Ms Singh therefore called for the Committee of Ministers to:
· Undertake specific measures to promptly conduct an effective criminal investigation into Romania’s role in the CIA extraordinary rendition and secret detention programme and the violation of Mr Al Nashiri’s rights, including but not limited to:
o Disclosing the full terms of reference of the investigation to Mr Al Nashiri’s counsel as well as to the public;
o Granting counsel for Mr. Al Nashiri unhindered access to the entire case file, including any updated communications on a regular basis;
o Declassifying materials of the investigation to the fullest extent possible, especially with regard to any procedural decisions made by the prosecutor;
o Disclosing to counsel for Mr. Al Nashiri the investigative actions undertaken together with the anticipated time frame for future actions.
· With respect to the Committee of Minister’s March 2019 concerns about “amendments to the Criminal Code aimed at substantially reducing the limitation periods for a number of criminal offences, including torture,” keep the Committee of Minister apprised of developments relating to further judicial review of amendments to relevant statutes of limitations.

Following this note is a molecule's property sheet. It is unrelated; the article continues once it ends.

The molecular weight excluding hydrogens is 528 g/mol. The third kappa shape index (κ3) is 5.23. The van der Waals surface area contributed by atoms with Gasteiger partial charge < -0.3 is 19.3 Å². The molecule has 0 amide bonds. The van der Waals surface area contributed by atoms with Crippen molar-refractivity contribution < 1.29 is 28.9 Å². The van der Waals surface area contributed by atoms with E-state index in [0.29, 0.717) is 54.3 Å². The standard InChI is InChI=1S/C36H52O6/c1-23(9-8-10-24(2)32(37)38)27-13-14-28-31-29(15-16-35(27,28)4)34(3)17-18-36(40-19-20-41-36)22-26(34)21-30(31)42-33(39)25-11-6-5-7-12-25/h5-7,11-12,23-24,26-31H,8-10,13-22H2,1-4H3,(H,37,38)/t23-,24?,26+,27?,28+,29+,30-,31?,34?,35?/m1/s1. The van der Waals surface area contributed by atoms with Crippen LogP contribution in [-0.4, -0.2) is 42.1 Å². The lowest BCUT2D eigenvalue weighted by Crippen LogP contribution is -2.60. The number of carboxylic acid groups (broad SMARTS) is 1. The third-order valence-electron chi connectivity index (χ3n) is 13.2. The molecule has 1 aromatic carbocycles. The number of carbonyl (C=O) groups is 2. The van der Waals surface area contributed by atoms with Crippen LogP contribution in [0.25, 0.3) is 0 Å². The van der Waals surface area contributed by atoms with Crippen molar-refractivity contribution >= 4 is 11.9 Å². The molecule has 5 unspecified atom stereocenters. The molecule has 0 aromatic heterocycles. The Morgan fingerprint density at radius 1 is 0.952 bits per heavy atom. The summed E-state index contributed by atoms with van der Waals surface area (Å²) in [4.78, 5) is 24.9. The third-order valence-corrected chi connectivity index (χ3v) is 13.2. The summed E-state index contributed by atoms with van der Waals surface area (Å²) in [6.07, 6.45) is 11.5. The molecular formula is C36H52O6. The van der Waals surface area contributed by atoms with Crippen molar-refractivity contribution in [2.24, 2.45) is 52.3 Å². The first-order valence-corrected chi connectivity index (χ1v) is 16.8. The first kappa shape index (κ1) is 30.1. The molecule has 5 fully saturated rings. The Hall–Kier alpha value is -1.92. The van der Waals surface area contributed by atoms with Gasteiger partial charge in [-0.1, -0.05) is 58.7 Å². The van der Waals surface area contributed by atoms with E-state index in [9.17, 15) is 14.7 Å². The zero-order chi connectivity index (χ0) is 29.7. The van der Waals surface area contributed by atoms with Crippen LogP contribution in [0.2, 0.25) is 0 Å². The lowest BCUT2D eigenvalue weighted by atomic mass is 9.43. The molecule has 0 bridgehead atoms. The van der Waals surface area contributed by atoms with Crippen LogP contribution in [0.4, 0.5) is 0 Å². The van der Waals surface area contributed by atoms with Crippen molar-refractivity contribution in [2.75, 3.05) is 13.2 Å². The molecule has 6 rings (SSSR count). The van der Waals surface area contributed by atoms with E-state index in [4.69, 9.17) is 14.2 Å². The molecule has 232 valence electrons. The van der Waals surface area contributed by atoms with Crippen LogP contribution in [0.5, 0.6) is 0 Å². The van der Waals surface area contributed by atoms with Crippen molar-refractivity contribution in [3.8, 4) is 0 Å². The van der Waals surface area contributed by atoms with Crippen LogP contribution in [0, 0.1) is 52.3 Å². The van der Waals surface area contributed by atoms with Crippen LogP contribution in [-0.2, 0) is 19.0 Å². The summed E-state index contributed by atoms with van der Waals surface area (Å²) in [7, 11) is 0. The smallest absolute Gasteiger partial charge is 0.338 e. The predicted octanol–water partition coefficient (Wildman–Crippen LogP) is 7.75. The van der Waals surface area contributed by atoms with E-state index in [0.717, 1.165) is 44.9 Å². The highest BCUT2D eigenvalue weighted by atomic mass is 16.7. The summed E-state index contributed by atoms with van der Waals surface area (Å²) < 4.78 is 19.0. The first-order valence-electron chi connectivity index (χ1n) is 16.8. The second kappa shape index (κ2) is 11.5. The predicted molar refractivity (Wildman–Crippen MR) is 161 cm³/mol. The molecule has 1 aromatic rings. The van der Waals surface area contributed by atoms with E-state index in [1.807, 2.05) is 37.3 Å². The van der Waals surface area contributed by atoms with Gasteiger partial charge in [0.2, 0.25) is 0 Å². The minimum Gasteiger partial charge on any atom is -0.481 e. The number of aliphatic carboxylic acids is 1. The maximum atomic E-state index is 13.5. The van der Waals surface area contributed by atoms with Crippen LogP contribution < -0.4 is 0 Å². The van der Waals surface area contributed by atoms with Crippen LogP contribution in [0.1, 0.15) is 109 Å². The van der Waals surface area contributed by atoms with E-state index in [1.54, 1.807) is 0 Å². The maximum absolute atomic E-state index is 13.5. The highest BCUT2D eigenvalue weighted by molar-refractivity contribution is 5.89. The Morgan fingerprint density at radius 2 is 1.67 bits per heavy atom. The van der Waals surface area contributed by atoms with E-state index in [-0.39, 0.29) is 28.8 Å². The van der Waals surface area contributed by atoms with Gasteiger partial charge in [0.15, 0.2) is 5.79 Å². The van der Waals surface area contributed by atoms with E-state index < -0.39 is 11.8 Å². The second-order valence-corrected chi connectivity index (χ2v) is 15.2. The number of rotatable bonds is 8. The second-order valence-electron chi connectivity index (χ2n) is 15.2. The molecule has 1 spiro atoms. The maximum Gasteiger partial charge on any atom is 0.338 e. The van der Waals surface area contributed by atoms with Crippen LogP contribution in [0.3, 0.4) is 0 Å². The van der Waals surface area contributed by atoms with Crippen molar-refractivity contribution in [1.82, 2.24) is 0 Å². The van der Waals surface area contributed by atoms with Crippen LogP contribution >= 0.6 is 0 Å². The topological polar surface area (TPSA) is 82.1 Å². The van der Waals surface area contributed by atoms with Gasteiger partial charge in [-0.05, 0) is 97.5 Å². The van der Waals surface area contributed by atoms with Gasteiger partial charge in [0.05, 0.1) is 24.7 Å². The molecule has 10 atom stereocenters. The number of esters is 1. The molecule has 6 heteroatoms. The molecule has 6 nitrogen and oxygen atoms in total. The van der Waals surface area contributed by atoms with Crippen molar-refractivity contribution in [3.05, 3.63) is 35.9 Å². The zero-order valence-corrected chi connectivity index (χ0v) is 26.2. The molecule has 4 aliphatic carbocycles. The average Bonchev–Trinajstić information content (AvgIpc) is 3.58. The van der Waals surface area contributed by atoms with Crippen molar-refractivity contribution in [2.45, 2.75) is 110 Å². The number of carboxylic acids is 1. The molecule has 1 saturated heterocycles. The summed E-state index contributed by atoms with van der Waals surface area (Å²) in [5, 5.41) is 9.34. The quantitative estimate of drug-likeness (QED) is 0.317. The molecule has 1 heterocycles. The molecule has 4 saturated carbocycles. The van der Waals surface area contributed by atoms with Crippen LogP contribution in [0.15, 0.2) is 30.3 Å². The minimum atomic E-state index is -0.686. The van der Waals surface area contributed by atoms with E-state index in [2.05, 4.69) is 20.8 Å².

· Seek reliable, specific, and binding diplomatic assurances from the U.S. authorities relating to the death penalty and flagrant denial of justice. An executive bilateral agreement between Romania and the United States would meet these requirements.
· Disclose to Mr. Al Nashiri’s counsel all communications to and from the U.S. government in relation to the assurances relating to the death penalty as well as the flagrant denial of justice so that counsel can monitor the Romanian government’s compliance with the Court’s judgment.
· Disclose to Mr. Al Nashiri’s counsel the steps the Romanian government plans to undertake in the near future to ensure that Mr. Al Nashiri is not subjected to the death penalty and to a flagrant denial of justice.
· Disclose to defense counsel for Mr. Al Nashiri in U.S. military commission proceedings all communications to and from the U.S. government in relation to the assurances relating to the death penalty as well as the flagrant denial of justice. The requests for assurances will assist defense counsel in arguing against the death penalty and flagrant denials of justice.